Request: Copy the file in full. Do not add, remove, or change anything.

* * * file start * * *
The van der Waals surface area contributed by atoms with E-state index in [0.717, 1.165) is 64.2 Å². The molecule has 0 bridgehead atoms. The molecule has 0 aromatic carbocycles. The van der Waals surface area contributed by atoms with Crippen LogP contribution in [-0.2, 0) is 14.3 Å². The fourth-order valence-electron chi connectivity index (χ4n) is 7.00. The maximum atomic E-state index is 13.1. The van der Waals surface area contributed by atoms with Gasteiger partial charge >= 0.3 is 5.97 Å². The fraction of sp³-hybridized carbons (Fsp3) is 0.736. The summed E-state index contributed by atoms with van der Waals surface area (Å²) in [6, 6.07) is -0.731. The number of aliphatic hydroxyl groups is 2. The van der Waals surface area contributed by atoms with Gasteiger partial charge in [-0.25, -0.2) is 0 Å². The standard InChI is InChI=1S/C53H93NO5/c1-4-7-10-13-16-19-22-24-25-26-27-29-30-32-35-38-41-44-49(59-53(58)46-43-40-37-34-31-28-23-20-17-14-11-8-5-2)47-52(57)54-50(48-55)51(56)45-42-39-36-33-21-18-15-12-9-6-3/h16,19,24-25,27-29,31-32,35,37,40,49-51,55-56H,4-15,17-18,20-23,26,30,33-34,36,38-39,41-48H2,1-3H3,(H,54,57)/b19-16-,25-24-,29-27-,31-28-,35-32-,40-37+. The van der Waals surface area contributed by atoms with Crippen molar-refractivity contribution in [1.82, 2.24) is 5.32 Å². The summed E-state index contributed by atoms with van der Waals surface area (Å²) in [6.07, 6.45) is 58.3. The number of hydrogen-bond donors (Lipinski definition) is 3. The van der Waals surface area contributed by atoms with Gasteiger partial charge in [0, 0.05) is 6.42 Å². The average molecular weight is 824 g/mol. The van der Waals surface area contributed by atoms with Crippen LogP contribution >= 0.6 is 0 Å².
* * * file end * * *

The van der Waals surface area contributed by atoms with E-state index in [0.717, 1.165) is 64.2 Å². The molecule has 0 bridgehead atoms. The molecule has 0 aromatic carbocycles. The van der Waals surface area contributed by atoms with Crippen LogP contribution in [-0.2, 0) is 14.3 Å². The fourth-order valence-electron chi connectivity index (χ4n) is 7.00. The maximum atomic E-state index is 13.1. The van der Waals surface area contributed by atoms with Gasteiger partial charge >= 0.3 is 5.97 Å². The fraction of sp³-hybridized carbons (Fsp3) is 0.736. The summed E-state index contributed by atoms with van der Waals surface area (Å²) in [6, 6.07) is -0.731. The number of aliphatic hydroxyl groups is 2. The van der Waals surface area contributed by atoms with Gasteiger partial charge in [-0.25, -0.2) is 0 Å². The standard InChI is InChI=1S/C53H93NO5/c1-4-7-10-13-16-19-22-24-25-26-27-29-30-32-35-38-41-44-49(59-53(58)46-43-40-37-34-31-28-23-20-17-14-11-8-5-2)47-52(57)54-50(48-55)51(56)45-42-39-36-33-21-18-15-12-9-6-3/h16,19,24-25,27-29,31-32,35,37,40,49-51,55-56H,4-15,17-18,20-23,26,30,33-34,36,38-39,41-48H2,1-3H3,(H,54,57)/b19-16-,25-24-,29-27-,31-28-,35-32-,40-37+. The van der Waals surface area contributed by atoms with Crippen molar-refractivity contribution in [1.82, 2.24) is 5.32 Å². The summed E-state index contributed by atoms with van der Waals surface area (Å²) in [6.07, 6.45) is 58.3. The number of hydrogen-bond donors (Lipinski definition) is 3. The van der Waals surface area contributed by atoms with Gasteiger partial charge in [0, 0.05) is 6.42 Å². The average molecular weight is 824 g/mol. The van der Waals surface area contributed by atoms with Crippen LogP contribution >= 0.6 is 0 Å².